Africa is navigating the shipping challenges of the COVID era


File image courtesy of Lagos Port

Published 09/17/2021 6:58 PM by

The maritime executive

African shippers are currently experiencing a tragedy in liner services, with historic port bottlenecks now compounded by increases in freight rates, making shipping operations difficult for many.

Alphaliner has released new data showing that due to the disruption of the supply chain in the COVID era, shipping companies are using greater tonnage on the profitable east-west, transpacific and transatlantic trade routes. Specifically, the data showed that the capacity of liner services to and from Africa had decreased by 6.5 percent compared to the previous year.

As an example, the data analysis company named MSC, which had relocated around 13,000 TEU of shipping capacity from African trade routes to the Pacific. The report found that the main reason for the shift was the high revenue along the east-west trade routes.

This has a significant impact on African senders. Nigeria, for example – the largest economy in sub-Saharan Africa – has been unable to overcome persistent inefficiencies in port operations. As a result, exporters lost about $ 218 million in perishable and other damaged products over the past year due to traffic congestion in the port of Apapa.

In an interview with The Guardian Nigeria, Jonathan Nicol, president of the Shippers Association of Lagos, said that some trucks took three months to reach the filled terminals because there was no space for export containers.

“The infrastructure on the ground cannot cope with the freight volume in the port and at the same time the costs are uncontrollable. This results in exporters renting barges and berthing on the sides of ships to load directly from the barges onto the ships, ”Nicol said.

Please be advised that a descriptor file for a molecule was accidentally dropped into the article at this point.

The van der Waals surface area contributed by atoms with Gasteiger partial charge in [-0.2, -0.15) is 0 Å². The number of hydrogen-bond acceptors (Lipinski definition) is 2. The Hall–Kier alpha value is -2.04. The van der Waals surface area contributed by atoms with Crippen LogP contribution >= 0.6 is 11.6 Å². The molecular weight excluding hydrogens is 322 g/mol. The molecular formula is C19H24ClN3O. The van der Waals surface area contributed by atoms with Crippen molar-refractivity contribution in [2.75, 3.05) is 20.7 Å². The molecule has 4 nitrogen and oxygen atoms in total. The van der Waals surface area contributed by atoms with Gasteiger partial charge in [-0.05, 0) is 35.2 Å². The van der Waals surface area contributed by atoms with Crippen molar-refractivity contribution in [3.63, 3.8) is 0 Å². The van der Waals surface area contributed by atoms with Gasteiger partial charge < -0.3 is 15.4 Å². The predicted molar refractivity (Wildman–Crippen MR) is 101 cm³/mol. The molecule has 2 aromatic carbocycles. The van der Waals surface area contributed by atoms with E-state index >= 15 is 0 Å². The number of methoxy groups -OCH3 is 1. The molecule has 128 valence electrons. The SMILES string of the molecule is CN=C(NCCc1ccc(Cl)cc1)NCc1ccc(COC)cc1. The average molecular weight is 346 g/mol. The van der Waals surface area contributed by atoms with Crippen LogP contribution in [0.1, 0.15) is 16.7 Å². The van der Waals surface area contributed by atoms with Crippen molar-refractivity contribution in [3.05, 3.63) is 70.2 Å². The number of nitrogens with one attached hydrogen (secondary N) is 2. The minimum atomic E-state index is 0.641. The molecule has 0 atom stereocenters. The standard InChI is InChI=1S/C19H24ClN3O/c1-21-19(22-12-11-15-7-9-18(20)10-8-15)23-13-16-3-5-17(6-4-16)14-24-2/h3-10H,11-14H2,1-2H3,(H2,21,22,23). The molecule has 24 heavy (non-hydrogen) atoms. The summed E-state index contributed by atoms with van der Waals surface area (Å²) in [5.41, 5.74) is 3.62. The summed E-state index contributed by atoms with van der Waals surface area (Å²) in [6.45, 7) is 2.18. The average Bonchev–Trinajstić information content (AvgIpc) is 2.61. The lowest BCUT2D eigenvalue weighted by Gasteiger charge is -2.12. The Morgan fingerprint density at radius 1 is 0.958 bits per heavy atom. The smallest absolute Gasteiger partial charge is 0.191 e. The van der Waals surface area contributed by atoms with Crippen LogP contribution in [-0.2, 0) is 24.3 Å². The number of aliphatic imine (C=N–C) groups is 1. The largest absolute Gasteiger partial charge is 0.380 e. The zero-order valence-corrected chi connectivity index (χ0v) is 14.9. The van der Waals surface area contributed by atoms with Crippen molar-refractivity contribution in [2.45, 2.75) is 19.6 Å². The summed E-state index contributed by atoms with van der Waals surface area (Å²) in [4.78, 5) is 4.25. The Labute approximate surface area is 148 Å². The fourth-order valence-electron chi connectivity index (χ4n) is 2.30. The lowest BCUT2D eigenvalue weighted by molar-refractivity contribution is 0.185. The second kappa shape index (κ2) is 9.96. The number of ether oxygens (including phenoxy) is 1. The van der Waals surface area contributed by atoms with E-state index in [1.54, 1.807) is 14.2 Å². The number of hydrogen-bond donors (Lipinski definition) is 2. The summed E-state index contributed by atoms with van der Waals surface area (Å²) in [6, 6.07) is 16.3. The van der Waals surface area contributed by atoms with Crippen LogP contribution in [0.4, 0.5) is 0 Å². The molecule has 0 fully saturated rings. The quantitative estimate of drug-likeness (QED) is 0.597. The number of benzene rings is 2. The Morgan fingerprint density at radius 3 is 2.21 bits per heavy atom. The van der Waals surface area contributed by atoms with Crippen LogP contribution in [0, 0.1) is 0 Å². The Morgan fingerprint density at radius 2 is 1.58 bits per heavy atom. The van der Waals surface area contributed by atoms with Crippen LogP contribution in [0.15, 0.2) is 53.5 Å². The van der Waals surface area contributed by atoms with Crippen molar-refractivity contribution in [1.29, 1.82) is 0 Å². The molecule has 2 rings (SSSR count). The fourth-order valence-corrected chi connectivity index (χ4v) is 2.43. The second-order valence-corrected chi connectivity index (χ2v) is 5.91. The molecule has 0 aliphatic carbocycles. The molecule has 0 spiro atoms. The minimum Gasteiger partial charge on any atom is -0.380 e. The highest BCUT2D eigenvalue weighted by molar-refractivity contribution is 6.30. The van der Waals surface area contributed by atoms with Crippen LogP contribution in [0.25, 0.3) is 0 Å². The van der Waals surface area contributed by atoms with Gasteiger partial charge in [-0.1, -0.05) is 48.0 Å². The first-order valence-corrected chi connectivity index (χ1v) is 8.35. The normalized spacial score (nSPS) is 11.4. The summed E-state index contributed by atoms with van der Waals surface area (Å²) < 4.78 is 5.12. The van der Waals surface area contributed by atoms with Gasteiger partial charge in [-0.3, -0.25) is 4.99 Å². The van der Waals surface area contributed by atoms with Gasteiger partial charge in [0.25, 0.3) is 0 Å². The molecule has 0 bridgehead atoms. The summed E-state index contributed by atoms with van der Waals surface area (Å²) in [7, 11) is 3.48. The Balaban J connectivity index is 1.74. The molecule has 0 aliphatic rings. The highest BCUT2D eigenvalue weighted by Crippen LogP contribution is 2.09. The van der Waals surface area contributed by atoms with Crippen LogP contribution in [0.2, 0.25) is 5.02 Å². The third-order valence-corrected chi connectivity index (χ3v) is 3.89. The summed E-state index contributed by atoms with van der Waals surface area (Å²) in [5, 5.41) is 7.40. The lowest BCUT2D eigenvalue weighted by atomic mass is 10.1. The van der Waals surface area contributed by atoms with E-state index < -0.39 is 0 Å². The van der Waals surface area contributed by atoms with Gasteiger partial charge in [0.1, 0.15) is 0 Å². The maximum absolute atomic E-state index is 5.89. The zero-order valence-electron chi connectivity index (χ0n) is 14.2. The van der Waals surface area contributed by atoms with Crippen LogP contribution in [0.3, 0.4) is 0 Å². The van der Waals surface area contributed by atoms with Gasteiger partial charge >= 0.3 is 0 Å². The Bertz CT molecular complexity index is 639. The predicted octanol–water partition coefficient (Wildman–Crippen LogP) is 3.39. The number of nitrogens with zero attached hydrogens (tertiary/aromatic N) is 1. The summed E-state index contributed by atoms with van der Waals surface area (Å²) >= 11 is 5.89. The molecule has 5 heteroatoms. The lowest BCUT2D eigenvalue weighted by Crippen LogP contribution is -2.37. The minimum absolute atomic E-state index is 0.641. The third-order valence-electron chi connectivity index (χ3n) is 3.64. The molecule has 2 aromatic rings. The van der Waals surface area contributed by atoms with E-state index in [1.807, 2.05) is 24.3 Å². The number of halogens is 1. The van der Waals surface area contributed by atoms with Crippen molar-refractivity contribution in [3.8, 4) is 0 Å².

Former chairman of the Nigerian Chamber of Commerce, Kolawole Awe, also said operational inefficiencies in Nigerian ports have resulted in multiple empty runs.

“There are hardly any ships that dock on time and therefore some of them avoid certain ports in Lagos. They go to other ports because they must have the problem [wait] 21 to 30 days in Nigerian waters, ”said Kolawole.

In Kenya, the manufacturing sector is hardest hit by the rise in sea freight rates as the cost of imported raw materials from international markets has risen sharply. According to a recent survey by KPMG and the Kenya Association of Manufacturers (KAM), 23 percent of the companies surveyed said they had laid off some of their workforce, compared with 18 percent in 2018. In addition, fewer companies (15 percent) have the Adjusted salaries of their employees compared to 27 percent of companies in 2020 due to lower productivity.

On average, one-way container prices from China to Africa ranged from $ 2000-2500 last year but have doubled to $ 4000-5000.

In a recent research note, IHS Markit analyst Turloch Mooney found that berth productivity is an important factor in removing port congestion. Berth productivity in Asian ports is consistently around a third higher than in North America and around 25 percent higher than in Europe. This difference is due in part to round-the-clock operations, the quality of the terminal facilities, and sufficient physical capacity to handle sudden spikes in demand.

“All of the world’s major ports have room for efficiency gains through more intelligent use of digitization and data exchange to streamline port calls. The current congestion phenomenon is accelerating such programs and is further supported by the industry’s decarbonization agenda to reduce global emissions from container shipping, “Mooney wrote.” As port and terminal operators come under pressure to improve, we anticipate more programs . “around initiatives such as automation and extended operating times.”


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